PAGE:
CDNN :: Dolphin therapy a dangerous fad?
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ATLANTA, Georgia (23 Dec 2007) — People suffering from chronic mental or physical disabilities should not resort to a dolphin "healing" experience, warn two researchers from Emory University. Lori Marino, senior lecturer in the Neuroscience and Behavioral Biology Program, has teamed with Scott Lilienfeld, professor in the Department of Psychology, to launch an educational campaign countering claims made by purveyors of what is known as dolphin-assisted therapy (DAT).
PADI-affiliated Go Eco dolphin parks including Anthony's Key Resort in Honduras and Hugh Parkey in Belize promote and sell "interactive swim with dolphins" experiences to tourists.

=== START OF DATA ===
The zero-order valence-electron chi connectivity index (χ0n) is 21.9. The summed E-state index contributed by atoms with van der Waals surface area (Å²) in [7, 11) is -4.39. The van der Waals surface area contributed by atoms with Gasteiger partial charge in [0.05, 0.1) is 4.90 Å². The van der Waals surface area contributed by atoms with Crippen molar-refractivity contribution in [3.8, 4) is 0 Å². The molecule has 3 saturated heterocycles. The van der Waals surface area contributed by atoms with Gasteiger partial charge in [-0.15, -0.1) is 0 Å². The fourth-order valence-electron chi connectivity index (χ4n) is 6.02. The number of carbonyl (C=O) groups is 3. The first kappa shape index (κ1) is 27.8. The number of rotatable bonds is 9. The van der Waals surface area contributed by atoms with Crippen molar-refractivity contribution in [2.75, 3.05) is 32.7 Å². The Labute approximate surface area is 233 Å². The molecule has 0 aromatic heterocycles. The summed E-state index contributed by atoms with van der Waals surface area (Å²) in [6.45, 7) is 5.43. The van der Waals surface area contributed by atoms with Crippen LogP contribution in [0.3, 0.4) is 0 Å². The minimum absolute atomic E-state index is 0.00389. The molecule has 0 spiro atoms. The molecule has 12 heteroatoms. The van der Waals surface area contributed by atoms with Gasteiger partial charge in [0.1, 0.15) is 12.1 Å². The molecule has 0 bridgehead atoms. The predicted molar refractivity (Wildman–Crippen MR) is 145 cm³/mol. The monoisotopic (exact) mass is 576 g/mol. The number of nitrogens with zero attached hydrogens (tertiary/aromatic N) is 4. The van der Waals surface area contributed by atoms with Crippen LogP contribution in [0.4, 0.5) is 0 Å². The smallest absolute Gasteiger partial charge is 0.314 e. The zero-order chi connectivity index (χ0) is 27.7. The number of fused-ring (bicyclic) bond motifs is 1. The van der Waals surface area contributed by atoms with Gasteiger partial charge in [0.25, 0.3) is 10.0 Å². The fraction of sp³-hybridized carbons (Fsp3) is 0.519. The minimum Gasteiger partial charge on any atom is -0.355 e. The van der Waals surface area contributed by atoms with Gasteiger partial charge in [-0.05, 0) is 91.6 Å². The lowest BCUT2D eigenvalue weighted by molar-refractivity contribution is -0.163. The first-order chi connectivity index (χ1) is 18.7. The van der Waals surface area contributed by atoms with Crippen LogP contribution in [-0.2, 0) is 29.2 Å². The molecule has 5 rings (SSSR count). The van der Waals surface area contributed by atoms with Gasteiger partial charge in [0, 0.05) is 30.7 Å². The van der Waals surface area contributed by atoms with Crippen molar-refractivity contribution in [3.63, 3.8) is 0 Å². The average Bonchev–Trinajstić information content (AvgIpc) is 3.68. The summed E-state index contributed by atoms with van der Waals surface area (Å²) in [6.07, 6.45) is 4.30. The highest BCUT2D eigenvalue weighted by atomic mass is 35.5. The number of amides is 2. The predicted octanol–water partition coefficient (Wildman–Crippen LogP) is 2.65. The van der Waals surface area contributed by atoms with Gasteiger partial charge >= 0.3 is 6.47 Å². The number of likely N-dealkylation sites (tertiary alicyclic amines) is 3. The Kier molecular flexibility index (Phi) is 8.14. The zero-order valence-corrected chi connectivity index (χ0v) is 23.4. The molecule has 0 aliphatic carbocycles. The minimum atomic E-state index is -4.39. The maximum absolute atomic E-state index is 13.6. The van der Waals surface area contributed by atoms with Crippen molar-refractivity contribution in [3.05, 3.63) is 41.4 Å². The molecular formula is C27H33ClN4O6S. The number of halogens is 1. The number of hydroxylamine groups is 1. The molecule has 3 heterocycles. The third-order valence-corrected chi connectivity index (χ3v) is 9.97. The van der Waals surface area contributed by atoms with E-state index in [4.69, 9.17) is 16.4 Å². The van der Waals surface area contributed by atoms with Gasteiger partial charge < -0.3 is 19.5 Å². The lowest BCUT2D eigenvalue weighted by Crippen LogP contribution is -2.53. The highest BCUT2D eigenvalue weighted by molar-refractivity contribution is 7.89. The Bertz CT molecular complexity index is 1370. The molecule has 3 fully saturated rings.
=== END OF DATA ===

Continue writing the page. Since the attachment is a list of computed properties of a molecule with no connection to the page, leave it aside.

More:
"Dolphin-assisted therapy is not a valid treatment for any disorder," says Marino, a leading dolphin and whale researcher. "We want to get the word out that it's a lose-lose situation for people and for dolphins."
While swimming with dolphins may be a fun, novel experience, no scientific evidence exists for any long-term benefit from DAT, Marino says. She adds that people who spend thousands of dollars for DAT don't just lose out financially they put themselves, and the dolphin, at risk of injury or infection. And they are supporting an industry that outside of the United States takes dolphins from the wild in a brutal process that often leaves several dolphins dead for every surviving captive...